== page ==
The ride is roughly square-shaped, which starts in Peebles with two sides following the Tweed Valley, while the other two traverse higher country on the edge of Ettrick Forrest. The high country starts at the steely-surfaced Talla reservoir, which precedes the steepest climb of the ride, Fans Law. “It’s so bad that my arms go lactic every time I climb it,” says Oliphant at the summit.
A long descent takes the route past two further reservoirs, and from there along another peaceful stretch of road to the mountain bike paradise of Innerleithen and Glentress, back in the Tweed valley. The ride is over but for a couple of miles, so Oliphant stops at the Hub cafe in Glentress for lunch and to talk about how his season has gone.
“It’s been up and down. I crashed in Australia, where I go every winter, so I had a bad January. I still wanted to win the Girvan, especially because of what happened to Jason, but everyone knew that and I really got sat on. After I got third to the Downings on the first stage we started to send Simon Richardson up the road.
“It’s been a funny year, and to be honest Plowman Craven have found ourselves on the end of a bit of negativity from the other riders. It’s been like they’d rather have anyone from Rapha or Pinarello win than one of us. And they’ll deny it, but sometimes Rapha and Pinarello have ridden like one 16-man team.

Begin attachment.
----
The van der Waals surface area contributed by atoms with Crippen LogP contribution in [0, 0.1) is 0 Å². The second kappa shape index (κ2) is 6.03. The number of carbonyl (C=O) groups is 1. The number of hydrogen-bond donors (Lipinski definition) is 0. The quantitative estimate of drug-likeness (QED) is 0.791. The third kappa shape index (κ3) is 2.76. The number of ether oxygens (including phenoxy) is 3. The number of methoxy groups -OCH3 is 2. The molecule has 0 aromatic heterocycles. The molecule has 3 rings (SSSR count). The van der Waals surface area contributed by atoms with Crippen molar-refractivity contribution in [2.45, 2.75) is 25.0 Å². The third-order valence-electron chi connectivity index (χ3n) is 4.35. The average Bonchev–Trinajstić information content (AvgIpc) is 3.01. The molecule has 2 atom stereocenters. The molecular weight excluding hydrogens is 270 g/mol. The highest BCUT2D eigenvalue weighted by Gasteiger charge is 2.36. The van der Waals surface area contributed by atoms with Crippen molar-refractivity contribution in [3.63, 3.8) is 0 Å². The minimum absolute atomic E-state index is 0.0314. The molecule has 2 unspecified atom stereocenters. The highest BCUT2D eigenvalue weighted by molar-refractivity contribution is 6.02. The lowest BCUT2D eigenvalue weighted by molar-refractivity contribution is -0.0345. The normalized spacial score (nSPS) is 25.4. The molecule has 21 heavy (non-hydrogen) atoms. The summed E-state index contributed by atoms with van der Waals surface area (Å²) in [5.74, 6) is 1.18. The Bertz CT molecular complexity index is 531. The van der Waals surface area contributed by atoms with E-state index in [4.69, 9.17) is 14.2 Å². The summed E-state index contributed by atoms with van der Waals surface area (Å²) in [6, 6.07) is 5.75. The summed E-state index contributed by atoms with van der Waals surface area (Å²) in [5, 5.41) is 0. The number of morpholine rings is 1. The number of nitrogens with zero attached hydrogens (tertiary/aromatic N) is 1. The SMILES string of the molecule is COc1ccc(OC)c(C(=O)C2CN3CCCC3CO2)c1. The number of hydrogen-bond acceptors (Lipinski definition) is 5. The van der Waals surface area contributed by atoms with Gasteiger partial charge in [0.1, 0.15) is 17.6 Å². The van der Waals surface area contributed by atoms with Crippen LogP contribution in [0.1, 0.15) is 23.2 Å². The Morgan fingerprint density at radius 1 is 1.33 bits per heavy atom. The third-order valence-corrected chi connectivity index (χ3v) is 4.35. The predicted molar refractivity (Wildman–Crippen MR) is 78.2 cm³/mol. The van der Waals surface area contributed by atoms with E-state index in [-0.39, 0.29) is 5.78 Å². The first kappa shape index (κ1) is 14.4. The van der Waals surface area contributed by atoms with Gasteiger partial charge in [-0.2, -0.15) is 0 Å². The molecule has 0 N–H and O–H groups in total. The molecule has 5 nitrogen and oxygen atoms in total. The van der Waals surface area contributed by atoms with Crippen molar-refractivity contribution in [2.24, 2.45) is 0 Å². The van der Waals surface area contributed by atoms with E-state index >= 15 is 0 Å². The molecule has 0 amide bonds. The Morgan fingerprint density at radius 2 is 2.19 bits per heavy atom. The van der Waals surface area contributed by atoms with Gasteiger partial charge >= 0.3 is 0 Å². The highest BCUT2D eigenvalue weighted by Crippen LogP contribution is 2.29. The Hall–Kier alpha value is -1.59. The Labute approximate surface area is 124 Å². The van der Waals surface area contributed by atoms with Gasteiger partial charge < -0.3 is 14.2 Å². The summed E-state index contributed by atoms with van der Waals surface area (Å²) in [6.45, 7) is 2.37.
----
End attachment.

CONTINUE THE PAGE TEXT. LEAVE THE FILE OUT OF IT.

“We showed more what we are capable of in the Ras, where we were better than Rapha, and we had some good wins in America. I think we’ll do better as the year goes on. I’m aiming for a good ride at the Nationals and Simon will start winning when he’s got a bit more road experience. He’s been trying to ride the road like a mountain bike race, where you just go full on from the start. He just needs to hold it back for the right moment and he’ll get a big win.”
Once the British season is over Oliphant will head back to Australia, where he’s a popular figure on the carnival track circuit because the meetings share his Highland Games heritage. “They have wood chopping, lifting and throwing competitions, plus the wheel races on the track, which are handicap events like the ones in Scotland. I’ve done well in them, even though I’m really there to get a base in for the summer. The organisers pay my fare and I can win enough cash to cover my stay. But I think the real reason they like me is because I wear my kilt, the Oliphant tartan, and play the bagpipes at the races. The crowds love it.”
YOUR GUIDE: EVAN OLIPHANT
* Age 26, single, lives in Edinburgh
* A full-time racer
* Holds a degree in mechanical engineering
* Twice Scottish road race champion, 1st Rydale GP Premier Calendar race 2005, British under-23 Road Race Series winner 2003.
* He plays the bagpipes
Start in Peebles and head west on the A72. Turn left (TL) onto the B712. TL onto the A701. TL onto unclassified at Tweedsmuir, pass Talla Reservoir and climb Fans Law. TL onto A708 at St Mary’s Loch. TL on B709 and TL on the A72 at Innerleithen and return to Peebles.
DISTANCE 50 miles (80km)